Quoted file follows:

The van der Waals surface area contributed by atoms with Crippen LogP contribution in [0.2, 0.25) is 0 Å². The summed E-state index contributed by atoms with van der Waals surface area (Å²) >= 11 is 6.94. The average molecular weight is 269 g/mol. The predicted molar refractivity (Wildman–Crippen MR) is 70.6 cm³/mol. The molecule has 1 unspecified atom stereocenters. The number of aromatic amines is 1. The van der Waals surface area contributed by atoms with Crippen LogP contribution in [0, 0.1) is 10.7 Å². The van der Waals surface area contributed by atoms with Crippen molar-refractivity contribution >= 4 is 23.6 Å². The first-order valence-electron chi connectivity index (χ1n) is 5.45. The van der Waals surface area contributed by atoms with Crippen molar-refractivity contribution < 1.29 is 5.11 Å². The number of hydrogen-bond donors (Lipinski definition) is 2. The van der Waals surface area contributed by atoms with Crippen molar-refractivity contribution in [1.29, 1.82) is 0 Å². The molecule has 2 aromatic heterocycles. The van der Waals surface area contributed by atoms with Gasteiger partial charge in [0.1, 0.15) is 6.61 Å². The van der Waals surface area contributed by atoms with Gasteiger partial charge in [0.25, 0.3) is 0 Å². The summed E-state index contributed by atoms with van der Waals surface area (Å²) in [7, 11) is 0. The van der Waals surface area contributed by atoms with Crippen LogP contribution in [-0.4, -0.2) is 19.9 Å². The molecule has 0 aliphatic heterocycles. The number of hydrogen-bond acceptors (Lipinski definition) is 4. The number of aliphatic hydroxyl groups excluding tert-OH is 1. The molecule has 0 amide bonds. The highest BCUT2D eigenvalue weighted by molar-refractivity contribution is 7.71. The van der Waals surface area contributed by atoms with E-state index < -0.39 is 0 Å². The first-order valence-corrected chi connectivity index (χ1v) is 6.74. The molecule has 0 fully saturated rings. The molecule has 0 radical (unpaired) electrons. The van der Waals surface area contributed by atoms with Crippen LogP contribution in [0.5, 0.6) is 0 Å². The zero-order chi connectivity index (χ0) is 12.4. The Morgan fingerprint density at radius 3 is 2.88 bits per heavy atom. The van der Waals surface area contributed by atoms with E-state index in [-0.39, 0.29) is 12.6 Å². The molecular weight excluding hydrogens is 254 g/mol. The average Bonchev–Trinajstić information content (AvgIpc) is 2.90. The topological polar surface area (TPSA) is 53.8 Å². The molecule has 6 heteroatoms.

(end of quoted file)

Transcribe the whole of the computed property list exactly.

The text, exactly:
The van der Waals surface area contributed by atoms with Crippen LogP contribution in [0.2, 0.25) is 0 Å². The summed E-state index contributed by atoms with van der Waals surface area (Å²) >= 11 is 6.94. The average molecular weight is 269 g/mol. The predicted molar refractivity (Wildman–Crippen MR) is 70.6 cm³/mol. The molecule has 1 unspecified atom stereocenters. The number of aromatic amines is 1. The van der Waals surface area contributed by atoms with Crippen LogP contribution in [0, 0.1) is 10.7 Å². The van der Waals surface area contributed by atoms with Crippen molar-refractivity contribution >= 4 is 23.6 Å². The first-order valence-electron chi connectivity index (χ1n) is 5.45. The van der Waals surface area contributed by atoms with Crippen molar-refractivity contribution < 1.29 is 5.11 Å². The number of hydrogen-bond donors (Lipinski definition) is 2. The van der Waals surface area contributed by atoms with Crippen molar-refractivity contribution in [1.29, 1.82) is 0 Å². The molecule has 2 aromatic heterocycles. The van der Waals surface area contributed by atoms with Gasteiger partial charge in [0.1, 0.15) is 6.61 Å². The van der Waals surface area contributed by atoms with Gasteiger partial charge in [0.25, 0.3) is 0 Å². The summed E-state index contributed by atoms with van der Waals surface area (Å²) in [7, 11) is 0. The van der Waals surface area contributed by atoms with Crippen LogP contribution in [-0.4, -0.2) is 19.9 Å². The molecule has 0 aliphatic heterocycles. The number of hydrogen-bond acceptors (Lipinski definition) is 4. The number of aliphatic hydroxyl groups excluding tert-OH is 1. The molecule has 0 amide bonds. The highest BCUT2D eigenvalue weighted by molar-refractivity contribution is 7.71. The van der Waals surface area contributed by atoms with E-state index < -0.39 is 0 Å². The first-order valence-corrected chi connectivity index (χ1v) is 6.74. The molecule has 0 fully saturated rings. The molecule has 0 radical (unpaired) electrons. The van der Waals surface area contributed by atoms with Crippen LogP contribution in [0.5, 0.6) is 0 Å². The zero-order chi connectivity index (χ0) is 12.4. The Morgan fingerprint density at radius 3 is 2.88 bits per heavy atom. The van der Waals surface area contributed by atoms with E-state index in [-0.39, 0.29) is 12.6 Å². The molecular weight excluding hydrogens is 254 g/mol. The average Bonchev–Trinajstić information content (AvgIpc) is 2.90. The topological polar surface area (TPSA) is 53.8 Å². The molecule has 6 heteroatoms.